The superior unadjusted short-term survival seen with non-RHD mitral valve repair did not persist after controlling for other previously identified factors (chronic kidney disease, previous valve surgery, prolonged stay in ICU, reoperation, acute kidney injury, septicaemia) associated with 30-day survival (OR 1.1, 95% CI 0.6 to 2.0).12

Long-term survival

Survival to 5 years following RHD-related mitral valve surgery was 84.0% (95% CI 80.2% to 87.3%), with mitral valve repair 82.4% (95% CI 69.1% to 91.6%) and replacement 84.2% (95% CI 80.2% to 87.7%). For non-RHD mitral valve surgery, survival to 5 years was 83.6% (95% CI 81.7% to 85.3%) overall, with repair 86.7% (95% CI 84.4% to 88.7%) and replacement 79.5% (95% CI 76.4% to 82.4%). For Indigenous Australians, survival to 5 years following RHD-related mitral valve surgery was comparable with 83.3% (95% CI 69.8% to 92.5%) overall, repair 85.0% (95% CI 62.1% to 96.8%) and replacement 82.1% (95% CI 63.1% to 93.9%).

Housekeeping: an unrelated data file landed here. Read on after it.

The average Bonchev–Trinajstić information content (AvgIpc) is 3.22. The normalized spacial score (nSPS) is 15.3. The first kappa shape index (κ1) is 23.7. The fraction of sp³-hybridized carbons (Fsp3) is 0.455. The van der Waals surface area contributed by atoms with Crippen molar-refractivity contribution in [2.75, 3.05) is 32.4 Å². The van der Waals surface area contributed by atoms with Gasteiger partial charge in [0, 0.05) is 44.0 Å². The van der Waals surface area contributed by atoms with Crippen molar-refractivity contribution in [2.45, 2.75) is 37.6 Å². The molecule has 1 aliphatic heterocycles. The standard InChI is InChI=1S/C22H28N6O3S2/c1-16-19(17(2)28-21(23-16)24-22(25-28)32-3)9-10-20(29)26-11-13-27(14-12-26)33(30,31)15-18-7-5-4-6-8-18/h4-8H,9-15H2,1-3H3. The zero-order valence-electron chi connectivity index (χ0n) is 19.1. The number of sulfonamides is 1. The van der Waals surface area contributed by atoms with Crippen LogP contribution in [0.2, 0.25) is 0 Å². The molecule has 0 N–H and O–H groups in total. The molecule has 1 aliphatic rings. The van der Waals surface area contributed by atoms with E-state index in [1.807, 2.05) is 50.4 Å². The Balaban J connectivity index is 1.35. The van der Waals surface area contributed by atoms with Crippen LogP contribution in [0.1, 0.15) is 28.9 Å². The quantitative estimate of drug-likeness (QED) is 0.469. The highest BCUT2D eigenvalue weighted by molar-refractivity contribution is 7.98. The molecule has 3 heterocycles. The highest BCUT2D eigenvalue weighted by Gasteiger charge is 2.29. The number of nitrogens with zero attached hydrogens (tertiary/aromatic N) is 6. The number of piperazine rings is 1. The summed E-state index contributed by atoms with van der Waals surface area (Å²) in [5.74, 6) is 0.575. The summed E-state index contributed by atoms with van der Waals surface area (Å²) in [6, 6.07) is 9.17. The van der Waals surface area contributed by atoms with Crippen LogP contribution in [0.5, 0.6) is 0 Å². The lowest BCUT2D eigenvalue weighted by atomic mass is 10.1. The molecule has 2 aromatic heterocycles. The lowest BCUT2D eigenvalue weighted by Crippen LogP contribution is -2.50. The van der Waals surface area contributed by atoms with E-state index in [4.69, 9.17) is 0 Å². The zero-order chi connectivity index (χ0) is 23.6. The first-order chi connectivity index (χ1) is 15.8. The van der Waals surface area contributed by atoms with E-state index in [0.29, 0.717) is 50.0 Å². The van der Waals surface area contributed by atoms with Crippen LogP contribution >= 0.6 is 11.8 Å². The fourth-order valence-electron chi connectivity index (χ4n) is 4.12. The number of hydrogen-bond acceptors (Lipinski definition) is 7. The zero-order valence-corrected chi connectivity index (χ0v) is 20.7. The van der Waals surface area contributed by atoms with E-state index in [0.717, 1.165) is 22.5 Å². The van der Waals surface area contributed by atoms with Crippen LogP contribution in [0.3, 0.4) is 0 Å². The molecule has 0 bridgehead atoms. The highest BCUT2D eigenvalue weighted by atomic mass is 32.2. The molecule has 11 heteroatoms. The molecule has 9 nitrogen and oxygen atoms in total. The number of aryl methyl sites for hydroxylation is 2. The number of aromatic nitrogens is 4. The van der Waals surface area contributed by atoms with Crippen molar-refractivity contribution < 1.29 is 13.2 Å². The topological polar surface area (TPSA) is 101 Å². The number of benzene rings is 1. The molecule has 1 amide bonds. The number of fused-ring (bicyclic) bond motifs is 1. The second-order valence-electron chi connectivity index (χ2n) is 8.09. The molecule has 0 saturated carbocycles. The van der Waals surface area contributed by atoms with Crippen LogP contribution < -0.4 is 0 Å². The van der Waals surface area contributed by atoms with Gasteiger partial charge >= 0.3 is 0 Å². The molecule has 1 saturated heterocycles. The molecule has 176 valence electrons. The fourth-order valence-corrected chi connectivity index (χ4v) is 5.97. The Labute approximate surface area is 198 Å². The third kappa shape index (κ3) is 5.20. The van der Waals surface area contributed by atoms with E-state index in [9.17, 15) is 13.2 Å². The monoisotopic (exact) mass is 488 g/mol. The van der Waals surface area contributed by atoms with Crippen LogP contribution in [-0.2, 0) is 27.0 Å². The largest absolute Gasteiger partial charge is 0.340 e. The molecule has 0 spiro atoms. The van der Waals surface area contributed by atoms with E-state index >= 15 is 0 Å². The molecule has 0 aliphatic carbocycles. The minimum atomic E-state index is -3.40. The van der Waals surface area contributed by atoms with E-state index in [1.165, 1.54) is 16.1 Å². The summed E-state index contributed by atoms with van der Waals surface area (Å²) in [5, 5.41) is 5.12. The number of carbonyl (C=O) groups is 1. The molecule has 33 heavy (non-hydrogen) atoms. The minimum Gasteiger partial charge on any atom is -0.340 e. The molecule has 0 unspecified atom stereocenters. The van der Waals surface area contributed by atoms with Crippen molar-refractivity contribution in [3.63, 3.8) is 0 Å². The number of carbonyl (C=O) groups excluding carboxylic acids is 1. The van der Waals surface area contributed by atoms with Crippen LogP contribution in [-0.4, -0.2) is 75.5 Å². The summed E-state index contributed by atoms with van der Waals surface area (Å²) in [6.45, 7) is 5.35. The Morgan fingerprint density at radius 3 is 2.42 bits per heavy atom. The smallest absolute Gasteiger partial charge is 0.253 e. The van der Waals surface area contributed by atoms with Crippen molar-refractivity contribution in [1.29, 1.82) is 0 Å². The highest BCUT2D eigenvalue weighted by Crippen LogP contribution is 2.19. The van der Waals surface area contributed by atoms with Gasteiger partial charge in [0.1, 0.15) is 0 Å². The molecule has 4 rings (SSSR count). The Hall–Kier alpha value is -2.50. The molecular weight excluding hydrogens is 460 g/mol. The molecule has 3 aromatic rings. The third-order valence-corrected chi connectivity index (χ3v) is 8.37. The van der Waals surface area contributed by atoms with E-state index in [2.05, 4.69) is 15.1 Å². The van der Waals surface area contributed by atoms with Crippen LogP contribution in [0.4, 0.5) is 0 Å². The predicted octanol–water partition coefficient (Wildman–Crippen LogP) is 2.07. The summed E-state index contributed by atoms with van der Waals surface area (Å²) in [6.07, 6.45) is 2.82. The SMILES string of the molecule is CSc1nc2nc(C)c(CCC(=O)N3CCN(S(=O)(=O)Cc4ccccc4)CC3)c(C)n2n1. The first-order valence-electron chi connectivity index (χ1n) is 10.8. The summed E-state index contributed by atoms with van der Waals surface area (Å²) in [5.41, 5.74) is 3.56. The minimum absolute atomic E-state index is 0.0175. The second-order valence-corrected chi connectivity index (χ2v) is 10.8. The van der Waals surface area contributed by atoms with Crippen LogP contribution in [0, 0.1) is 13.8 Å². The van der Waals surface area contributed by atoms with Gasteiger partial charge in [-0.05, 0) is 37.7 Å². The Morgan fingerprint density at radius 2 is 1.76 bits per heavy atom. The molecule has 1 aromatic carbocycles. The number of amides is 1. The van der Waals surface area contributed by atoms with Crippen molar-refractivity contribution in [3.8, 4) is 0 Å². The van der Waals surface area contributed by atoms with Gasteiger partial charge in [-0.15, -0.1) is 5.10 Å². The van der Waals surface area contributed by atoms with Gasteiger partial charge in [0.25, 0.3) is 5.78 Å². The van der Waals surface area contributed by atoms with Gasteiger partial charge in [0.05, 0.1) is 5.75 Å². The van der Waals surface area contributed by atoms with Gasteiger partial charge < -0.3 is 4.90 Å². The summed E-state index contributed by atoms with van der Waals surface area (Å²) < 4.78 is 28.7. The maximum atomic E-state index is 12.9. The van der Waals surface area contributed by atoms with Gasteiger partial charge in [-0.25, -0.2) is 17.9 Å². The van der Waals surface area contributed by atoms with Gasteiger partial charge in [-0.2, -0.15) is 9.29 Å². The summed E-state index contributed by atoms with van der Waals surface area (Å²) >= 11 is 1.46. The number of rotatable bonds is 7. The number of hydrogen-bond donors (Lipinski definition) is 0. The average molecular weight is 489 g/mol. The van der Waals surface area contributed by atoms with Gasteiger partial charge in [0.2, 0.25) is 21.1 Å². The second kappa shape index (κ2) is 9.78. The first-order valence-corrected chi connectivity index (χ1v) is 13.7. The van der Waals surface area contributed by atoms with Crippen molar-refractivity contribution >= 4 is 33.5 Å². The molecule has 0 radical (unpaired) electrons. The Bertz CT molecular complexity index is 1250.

Kaplan-Meier curves comparing survival in RHD and non-RHD mitral valve repair and replacement valve surgery are shown in figures 2 and 3. Log rank testing demonstrated no difference in unadjusted survival between RHD-related mitral valve repair and replacement (HR 0.86, 95% CI 0.4 to 1.7) or in Indigenous Australians with RHD specifically. For non-RHD mitral valve surgery, survival following repair was superior to replacement (HR 1.7, 95% CI 1.4 to 2.0), RHD and non-RHD repair no different (HR 0.9, 95% CI 0.5 to 1.7) and survival following RHD-related mitral valve replacement was superior to that seen with non-RHD replacement (HR 1.5, 95% CI 1.2 to 1.9).

Figure 2

Cumulative survival following rheumatic heart disease (RHD) and non-RHD related mitral valve procedures.

Figure 3

Cumulative survival following mitral valve repair and replacement procedures. RHD, rheumatic heart disease.

When other factors associated with long-term survival were controlled for in Cox proportional modelling (age, diabetes, chronic kidney disease, prolonged ventilation time and prolonged post-procedural length of hospital stay),12 13 16 there remained no significant difference in survival between repair and replacement following RHD-related surgery (HR 0.7, 95% CI 0.4 to 1.6), and the differences seen in unadjusted non-RHD repair and replacement (HR 1.4, 95% CI 0.9 to 2.0) were no longer present.